OFT to examine BBC's Canvas
World domination placed on pause
The Office Fair of Trading is to examine Project Canvas, the BBC's strategic
Sky-f*cker next generation set-top box.
The BBC Trust looked at Canvas and decided that its strategic goals of
screwing over Murdoch and Branson furthering BBC content were not incompatible with the Trust's charter.
The Beeb argues that
complete control of the EPG a common standard is necessary for manufacturers and content companies to grow on-demand TV in the future. This came as something of a surprise to the TV industry's own standards group - the DTG, or Digital TV Group - which is platform agnostic, and has been setting standards since 1995. So far Canvas has won support from a number of manufacturers including Cisco and LG.
Canvas is a secretive project, and Broadcast magazine reports that the BBC stalled the DTG's request for specifications for six months.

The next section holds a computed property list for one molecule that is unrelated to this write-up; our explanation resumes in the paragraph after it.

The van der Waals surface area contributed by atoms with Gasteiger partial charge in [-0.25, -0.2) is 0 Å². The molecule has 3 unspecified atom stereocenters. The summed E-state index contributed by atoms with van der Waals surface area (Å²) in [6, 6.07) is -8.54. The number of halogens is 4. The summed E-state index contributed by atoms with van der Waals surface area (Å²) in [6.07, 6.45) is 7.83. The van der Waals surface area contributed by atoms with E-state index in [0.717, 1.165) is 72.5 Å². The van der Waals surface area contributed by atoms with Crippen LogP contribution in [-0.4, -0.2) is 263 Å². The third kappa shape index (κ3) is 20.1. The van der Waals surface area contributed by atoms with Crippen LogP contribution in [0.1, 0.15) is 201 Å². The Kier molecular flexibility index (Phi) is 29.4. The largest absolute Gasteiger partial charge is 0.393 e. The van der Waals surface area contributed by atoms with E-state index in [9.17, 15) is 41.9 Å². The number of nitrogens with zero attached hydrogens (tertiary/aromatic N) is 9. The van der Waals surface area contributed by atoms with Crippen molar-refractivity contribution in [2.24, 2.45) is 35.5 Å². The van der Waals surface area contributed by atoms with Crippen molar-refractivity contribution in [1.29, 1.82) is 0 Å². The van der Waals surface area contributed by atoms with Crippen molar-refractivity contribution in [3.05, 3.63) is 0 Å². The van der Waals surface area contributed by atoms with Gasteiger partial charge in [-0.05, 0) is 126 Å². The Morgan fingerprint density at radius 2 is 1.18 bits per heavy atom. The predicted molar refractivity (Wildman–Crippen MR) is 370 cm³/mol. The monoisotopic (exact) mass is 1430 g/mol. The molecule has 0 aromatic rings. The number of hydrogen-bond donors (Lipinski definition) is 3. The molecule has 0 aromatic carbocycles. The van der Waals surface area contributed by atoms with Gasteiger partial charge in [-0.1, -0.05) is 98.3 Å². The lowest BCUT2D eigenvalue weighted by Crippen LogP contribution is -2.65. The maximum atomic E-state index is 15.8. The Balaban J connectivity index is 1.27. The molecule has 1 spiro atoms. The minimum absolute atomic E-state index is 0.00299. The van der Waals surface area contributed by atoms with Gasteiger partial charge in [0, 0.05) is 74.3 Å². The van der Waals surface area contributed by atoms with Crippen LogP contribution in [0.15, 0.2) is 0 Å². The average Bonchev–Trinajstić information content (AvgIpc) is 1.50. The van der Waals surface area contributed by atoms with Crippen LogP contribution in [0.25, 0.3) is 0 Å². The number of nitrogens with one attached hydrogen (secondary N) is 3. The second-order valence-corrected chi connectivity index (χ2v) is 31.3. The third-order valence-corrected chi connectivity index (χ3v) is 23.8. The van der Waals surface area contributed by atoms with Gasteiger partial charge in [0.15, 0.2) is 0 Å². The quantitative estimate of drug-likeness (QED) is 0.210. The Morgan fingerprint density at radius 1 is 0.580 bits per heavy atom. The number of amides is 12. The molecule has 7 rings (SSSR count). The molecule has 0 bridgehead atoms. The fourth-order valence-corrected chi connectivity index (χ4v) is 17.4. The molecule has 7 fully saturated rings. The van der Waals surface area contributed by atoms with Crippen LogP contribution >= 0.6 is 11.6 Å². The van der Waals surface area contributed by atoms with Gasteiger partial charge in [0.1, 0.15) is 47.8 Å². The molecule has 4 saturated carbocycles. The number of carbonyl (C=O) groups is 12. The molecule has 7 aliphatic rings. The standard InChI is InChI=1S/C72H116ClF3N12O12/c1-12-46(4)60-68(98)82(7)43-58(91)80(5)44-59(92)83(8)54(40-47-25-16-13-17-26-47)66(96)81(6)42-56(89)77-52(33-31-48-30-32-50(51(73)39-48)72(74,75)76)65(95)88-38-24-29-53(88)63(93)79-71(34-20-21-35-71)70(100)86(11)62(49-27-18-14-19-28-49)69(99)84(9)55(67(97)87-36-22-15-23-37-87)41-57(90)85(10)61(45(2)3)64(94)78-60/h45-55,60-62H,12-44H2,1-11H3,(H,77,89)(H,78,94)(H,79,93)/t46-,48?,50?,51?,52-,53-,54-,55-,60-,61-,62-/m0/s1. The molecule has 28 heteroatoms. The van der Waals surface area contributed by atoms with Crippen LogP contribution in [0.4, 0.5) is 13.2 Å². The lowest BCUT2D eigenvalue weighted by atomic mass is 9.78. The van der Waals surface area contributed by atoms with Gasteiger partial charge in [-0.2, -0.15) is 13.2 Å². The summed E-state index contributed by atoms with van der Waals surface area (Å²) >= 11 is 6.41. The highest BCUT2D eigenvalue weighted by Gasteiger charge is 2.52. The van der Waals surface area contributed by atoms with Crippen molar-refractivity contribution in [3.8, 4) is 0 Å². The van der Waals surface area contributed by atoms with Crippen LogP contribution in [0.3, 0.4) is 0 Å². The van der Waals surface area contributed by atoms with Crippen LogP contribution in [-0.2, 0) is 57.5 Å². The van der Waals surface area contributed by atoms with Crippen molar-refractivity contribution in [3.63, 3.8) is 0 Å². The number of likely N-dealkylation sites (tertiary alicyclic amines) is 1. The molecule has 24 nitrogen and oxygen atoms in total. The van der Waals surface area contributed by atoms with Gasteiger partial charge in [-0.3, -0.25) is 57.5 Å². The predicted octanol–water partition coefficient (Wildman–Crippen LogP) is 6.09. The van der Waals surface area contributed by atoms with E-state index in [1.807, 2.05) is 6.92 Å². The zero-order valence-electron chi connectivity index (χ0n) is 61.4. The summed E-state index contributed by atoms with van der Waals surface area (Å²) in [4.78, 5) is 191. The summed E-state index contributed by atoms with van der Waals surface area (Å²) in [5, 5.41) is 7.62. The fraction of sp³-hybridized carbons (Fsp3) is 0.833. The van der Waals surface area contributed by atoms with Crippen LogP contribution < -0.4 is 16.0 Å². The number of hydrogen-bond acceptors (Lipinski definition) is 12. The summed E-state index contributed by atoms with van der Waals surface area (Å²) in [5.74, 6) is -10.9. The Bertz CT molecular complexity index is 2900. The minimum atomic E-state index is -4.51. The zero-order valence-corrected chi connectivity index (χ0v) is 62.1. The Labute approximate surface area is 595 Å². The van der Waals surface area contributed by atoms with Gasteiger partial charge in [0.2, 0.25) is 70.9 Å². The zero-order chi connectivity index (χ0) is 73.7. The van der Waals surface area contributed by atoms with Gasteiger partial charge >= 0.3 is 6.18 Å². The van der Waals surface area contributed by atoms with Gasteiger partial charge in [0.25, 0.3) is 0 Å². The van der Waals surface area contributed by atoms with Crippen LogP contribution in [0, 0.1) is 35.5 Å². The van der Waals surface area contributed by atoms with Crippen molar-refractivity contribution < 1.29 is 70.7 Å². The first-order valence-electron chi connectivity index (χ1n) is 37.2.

The Canvas spec is a Linux set-top box with ethernet I/O, and will run web apps as well as premium TV content. It's variously dubbed "Freeview on steroids" or "the iPlayer in hardware".
Critics include pay-TV operators Virgin and Sky, who say that since Canvas controls the UI, it can exclude their content with impunity. The fears appear to be justified, with Canvas controlling all the important aspects of the user experience.
The Guardian in hardware:
Canvas sample UI
Ofcom, which nominally has the right to intervene on EPG (electronic program guide) discrimination, ducked the issue and failed to carry out an impact assessment. The OFT investigation gives Canvas' critics another crack.
The BBC said that transmission company Arqiva has joined, and outlined a shareholders' agreement. While Canvas is new technology, you can tell the thinking comes straight from TV's old guard.
In a section titled 'Cost Recovery', Canvas states one of its goals is "to develop ways in which the Company can recover certain operational costs which shall include, without limitation, charging for EPG listings, licensing of the Canvas trademark and any possible commercial exploitation of data".
You can see why they want to control the EPG. ®
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